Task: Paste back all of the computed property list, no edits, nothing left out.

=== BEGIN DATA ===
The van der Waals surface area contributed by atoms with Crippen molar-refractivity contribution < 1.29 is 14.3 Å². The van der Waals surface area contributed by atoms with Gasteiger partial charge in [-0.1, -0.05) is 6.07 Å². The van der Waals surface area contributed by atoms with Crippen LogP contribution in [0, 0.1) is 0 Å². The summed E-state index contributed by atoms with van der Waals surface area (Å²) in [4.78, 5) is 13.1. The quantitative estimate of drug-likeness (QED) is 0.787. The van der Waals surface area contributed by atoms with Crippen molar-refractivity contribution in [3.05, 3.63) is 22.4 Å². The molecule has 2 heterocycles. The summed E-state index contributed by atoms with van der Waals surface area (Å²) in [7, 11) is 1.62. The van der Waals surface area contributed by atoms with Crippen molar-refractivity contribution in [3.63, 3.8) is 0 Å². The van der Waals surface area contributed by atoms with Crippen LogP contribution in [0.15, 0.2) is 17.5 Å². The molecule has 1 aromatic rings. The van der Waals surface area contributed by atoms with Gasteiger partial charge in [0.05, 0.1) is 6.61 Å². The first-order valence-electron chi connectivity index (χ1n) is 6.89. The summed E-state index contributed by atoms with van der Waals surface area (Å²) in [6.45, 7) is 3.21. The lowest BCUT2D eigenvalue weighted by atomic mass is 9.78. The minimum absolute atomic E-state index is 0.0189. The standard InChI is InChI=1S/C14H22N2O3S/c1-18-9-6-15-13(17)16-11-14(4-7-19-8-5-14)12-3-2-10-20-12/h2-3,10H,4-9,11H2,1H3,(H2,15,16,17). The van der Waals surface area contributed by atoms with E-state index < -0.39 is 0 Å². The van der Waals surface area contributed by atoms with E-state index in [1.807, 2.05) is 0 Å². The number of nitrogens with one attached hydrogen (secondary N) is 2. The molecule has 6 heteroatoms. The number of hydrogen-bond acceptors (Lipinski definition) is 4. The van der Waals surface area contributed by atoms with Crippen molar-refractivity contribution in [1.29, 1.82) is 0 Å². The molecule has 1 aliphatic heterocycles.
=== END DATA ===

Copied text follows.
The van der Waals surface area contributed by atoms with Crippen molar-refractivity contribution < 1.29 is 14.3 Å². The van der Waals surface area contributed by atoms with Gasteiger partial charge in [-0.1, -0.05) is 6.07 Å². The van der Waals surface area contributed by atoms with Crippen LogP contribution in [0, 0.1) is 0 Å². The summed E-state index contributed by atoms with van der Waals surface area (Å²) in [4.78, 5) is 13.1. The quantitative estimate of drug-likeness (QED) is 0.787. The van der Waals surface area contributed by atoms with Crippen molar-refractivity contribution in [3.05, 3.63) is 22.4 Å². The molecule has 2 heterocycles. The summed E-state index contributed by atoms with van der Waals surface area (Å²) in [7, 11) is 1.62. The van der Waals surface area contributed by atoms with Crippen molar-refractivity contribution in [3.63, 3.8) is 0 Å². The van der Waals surface area contributed by atoms with Crippen LogP contribution in [0.15, 0.2) is 17.5 Å². The molecule has 1 aromatic rings. The van der Waals surface area contributed by atoms with Gasteiger partial charge in [0.05, 0.1) is 6.61 Å². The first-order valence-electron chi connectivity index (χ1n) is 6.89. The summed E-state index contributed by atoms with van der Waals surface area (Å²) in [6.45, 7) is 3.21. The lowest BCUT2D eigenvalue weighted by atomic mass is 9.78. The minimum absolute atomic E-state index is 0.0189. The standard InChI is InChI=1S/C14H22N2O3S/c1-18-9-6-15-13(17)16-11-14(4-7-19-8-5-14)12-3-2-10-20-12/h2-3,10H,4-9,11H2,1H3,(H2,15,16,17). The van der Waals surface area contributed by atoms with E-state index < -0.39 is 0 Å². The van der Waals surface area contributed by atoms with E-state index in [1.807, 2.05) is 0 Å². The number of nitrogens with one attached hydrogen (secondary N) is 2. The molecule has 6 heteroatoms. The number of hydrogen-bond acceptors (Lipinski definition) is 4. The van der Waals surface area contributed by atoms with Crippen molar-refractivity contribution in [1.29, 1.82) is 0 Å². The molecule has 1 aliphatic heterocycles.